It should be obvious that when you’re a collective, that it’s not about you personally, but you would be surprised. At the end of the day, the commissioning body wants you personally to do a lecture, to draft a text etc. In a way we were able through Pickle Bar to share all our resources to allow other artists to continue the line of thought we are interested in but by letting others do it. Slavs and Tatars are the MCs in the space, if you will, we never perform at Pickle Bar, we just do the scenography, we’re the hosts and the same with the residency – it was to help people from our region who don’t have the opportunity to attend real art schools.


It wasn’t planned, but what’s been great is that both initiatives allowed us to reclaim Slavs and Tatars as a platform as opposed to being the name of a certain amount of individuals. Now art institutions don’t talk to us in an infantalising way. Institutions engage with us on an equal footing. How can you help us? How can we help you? They’ve also understood that all this Art with capital A only represents about 50% of what Slavs and Tatars do. There’s curating, publishing, lectures, public programmes, residency, merchandising : which until recently institutions considered an afterthought or mediation but they’re not, they’re integral projects in their own right.


We essentially function as a small scale institution. 


And to be honest, we’ve never been fans of wine and cheese: it’s a rather rubbish way of drinking. We much prefer clean spirits and fermented items. The Slavic way of drinking, pure vodka and zakuski, is a lot healthier.  The logorrhea about oenology drives me mad. I really don’t want to hear about it. It’s like coffee culture. Give me a break. Give me a good cup of black tea, like a Turk might give you. Turks don’t talk about bubble tea and this tea and that – they just give you good strong properly brewed Ceylon tea. There’s something very basic about vodkas and spirits and the idea was to create a place where we could just have fermented items and vodka as opposed to anything else.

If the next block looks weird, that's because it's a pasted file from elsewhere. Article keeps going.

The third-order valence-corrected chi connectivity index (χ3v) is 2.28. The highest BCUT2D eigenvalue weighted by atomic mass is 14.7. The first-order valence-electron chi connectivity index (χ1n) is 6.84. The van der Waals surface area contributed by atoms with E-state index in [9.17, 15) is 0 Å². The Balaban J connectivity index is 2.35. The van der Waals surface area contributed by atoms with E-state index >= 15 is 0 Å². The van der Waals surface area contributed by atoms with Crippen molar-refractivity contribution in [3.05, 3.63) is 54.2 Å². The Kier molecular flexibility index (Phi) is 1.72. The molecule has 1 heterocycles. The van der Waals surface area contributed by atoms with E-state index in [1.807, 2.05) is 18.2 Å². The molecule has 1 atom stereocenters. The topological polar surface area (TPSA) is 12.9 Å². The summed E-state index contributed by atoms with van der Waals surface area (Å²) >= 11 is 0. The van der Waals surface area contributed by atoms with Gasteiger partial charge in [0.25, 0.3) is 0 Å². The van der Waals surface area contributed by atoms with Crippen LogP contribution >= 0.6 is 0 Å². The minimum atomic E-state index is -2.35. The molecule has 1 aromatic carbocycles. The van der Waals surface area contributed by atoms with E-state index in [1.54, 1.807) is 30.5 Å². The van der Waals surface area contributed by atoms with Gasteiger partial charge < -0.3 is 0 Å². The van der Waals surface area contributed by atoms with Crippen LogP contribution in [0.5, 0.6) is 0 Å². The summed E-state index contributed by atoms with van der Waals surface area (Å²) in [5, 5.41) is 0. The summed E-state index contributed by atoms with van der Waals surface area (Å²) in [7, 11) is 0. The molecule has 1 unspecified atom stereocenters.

I am a fan of MERCZbau, your multilingual Merch range, could you expand on how garments can shape new forms of politics, memorialise difference, and forge new communities against a backdrop of political, economical and ecological collapse?

We first presented the merch line in Wrocław at OP ENHEIM and Chicago at the Neubauer Collegium. Are you familiar with the history of Lviv and Wrocław? Poland lost Lviv, their eastern most city, after WWII to the Ukrainians, and they gained Wrocław from the Germans which became their western most city. The Polish population of Lviv was transplanted, or leap-frogged across the whole country to Wrocław